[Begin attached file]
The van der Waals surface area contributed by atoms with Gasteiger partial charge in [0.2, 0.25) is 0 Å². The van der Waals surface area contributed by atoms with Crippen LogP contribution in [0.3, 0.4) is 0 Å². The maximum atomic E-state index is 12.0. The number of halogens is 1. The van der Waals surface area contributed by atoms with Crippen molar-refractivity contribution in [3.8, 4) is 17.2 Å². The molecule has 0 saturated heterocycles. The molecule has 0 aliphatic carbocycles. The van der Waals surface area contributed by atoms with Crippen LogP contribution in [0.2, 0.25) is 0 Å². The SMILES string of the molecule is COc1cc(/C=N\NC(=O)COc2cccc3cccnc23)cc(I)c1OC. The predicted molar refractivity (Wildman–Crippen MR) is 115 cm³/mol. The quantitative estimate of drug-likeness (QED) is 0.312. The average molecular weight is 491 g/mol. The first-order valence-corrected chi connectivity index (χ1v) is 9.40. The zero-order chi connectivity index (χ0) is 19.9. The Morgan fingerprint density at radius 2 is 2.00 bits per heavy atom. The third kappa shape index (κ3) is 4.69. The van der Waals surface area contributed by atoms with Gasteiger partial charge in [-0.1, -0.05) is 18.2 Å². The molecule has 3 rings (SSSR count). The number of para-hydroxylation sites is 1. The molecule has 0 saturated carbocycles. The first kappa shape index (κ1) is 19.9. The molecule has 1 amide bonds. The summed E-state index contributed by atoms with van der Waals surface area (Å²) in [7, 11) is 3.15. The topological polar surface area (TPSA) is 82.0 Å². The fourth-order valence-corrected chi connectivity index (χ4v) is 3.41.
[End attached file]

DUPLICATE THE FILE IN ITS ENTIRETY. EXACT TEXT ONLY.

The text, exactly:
The van der Waals surface area contributed by atoms with Gasteiger partial charge in [0.2, 0.25) is 0 Å². The van der Waals surface area contributed by atoms with Crippen LogP contribution in [0.3, 0.4) is 0 Å². The maximum atomic E-state index is 12.0. The number of halogens is 1. The van der Waals surface area contributed by atoms with Crippen molar-refractivity contribution in [3.8, 4) is 17.2 Å². The molecule has 0 saturated heterocycles. The molecule has 0 aliphatic carbocycles. The van der Waals surface area contributed by atoms with Crippen LogP contribution in [0.2, 0.25) is 0 Å². The SMILES string of the molecule is COc1cc(/C=N\NC(=O)COc2cccc3cccnc23)cc(I)c1OC. The predicted molar refractivity (Wildman–Crippen MR) is 115 cm³/mol. The quantitative estimate of drug-likeness (QED) is 0.312. The average molecular weight is 491 g/mol. The first-order valence-corrected chi connectivity index (χ1v) is 9.40. The zero-order chi connectivity index (χ0) is 19.9. The Morgan fingerprint density at radius 2 is 2.00 bits per heavy atom. The third kappa shape index (κ3) is 4.69. The van der Waals surface area contributed by atoms with Gasteiger partial charge in [-0.1, -0.05) is 18.2 Å². The molecule has 3 rings (SSSR count). The number of para-hydroxylation sites is 1. The molecule has 0 saturated carbocycles. The first kappa shape index (κ1) is 19.9. The molecule has 1 amide bonds. The summed E-state index contributed by atoms with van der Waals surface area (Å²) in [7, 11) is 3.15. The topological polar surface area (TPSA) is 82.0 Å². The fourth-order valence-corrected chi connectivity index (χ4v) is 3.41.